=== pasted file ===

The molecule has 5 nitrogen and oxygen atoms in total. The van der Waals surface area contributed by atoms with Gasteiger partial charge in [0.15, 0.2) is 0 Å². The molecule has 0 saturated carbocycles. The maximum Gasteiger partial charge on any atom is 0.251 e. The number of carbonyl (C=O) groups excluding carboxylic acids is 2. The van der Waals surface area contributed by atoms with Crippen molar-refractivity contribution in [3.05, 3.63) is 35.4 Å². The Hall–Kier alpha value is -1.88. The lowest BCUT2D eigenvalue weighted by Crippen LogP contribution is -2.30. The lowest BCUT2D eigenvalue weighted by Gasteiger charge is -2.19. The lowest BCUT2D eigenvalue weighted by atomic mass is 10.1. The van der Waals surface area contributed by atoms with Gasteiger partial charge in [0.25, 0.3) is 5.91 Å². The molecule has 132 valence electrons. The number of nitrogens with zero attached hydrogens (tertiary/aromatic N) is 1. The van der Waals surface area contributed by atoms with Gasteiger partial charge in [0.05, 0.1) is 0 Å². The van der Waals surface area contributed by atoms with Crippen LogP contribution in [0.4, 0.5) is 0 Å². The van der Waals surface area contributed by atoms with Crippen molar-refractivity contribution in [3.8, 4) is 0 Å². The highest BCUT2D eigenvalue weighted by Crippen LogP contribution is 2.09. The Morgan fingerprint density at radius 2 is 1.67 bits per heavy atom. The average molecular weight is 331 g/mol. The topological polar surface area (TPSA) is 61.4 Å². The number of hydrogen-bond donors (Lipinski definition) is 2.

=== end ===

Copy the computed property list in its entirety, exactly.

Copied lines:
The molecule has 5 nitrogen and oxygen atoms in total. The van der Waals surface area contributed by atoms with Gasteiger partial charge in [0.15, 0.2) is 0 Å². The molecule has 0 saturated carbocycles. The maximum Gasteiger partial charge on any atom is 0.251 e. The number of carbonyl (C=O) groups excluding carboxylic acids is 2. The van der Waals surface area contributed by atoms with Crippen molar-refractivity contribution in [3.05, 3.63) is 35.4 Å². The Hall–Kier alpha value is -1.88. The lowest BCUT2D eigenvalue weighted by Crippen LogP contribution is -2.30. The lowest BCUT2D eigenvalue weighted by Gasteiger charge is -2.19. The lowest BCUT2D eigenvalue weighted by atomic mass is 10.1. The van der Waals surface area contributed by atoms with Gasteiger partial charge in [0.25, 0.3) is 5.91 Å². The molecule has 132 valence electrons. The number of nitrogens with zero attached hydrogens (tertiary/aromatic N) is 1. The van der Waals surface area contributed by atoms with Gasteiger partial charge in [0.05, 0.1) is 0 Å². The van der Waals surface area contributed by atoms with Crippen LogP contribution in [0.4, 0.5) is 0 Å². The van der Waals surface area contributed by atoms with Crippen molar-refractivity contribution in [3.8, 4) is 0 Å². The highest BCUT2D eigenvalue weighted by Crippen LogP contribution is 2.09. The Morgan fingerprint density at radius 2 is 1.67 bits per heavy atom. The average molecular weight is 331 g/mol. The topological polar surface area (TPSA) is 61.4 Å². The number of hydrogen-bond donors (Lipinski definition) is 2.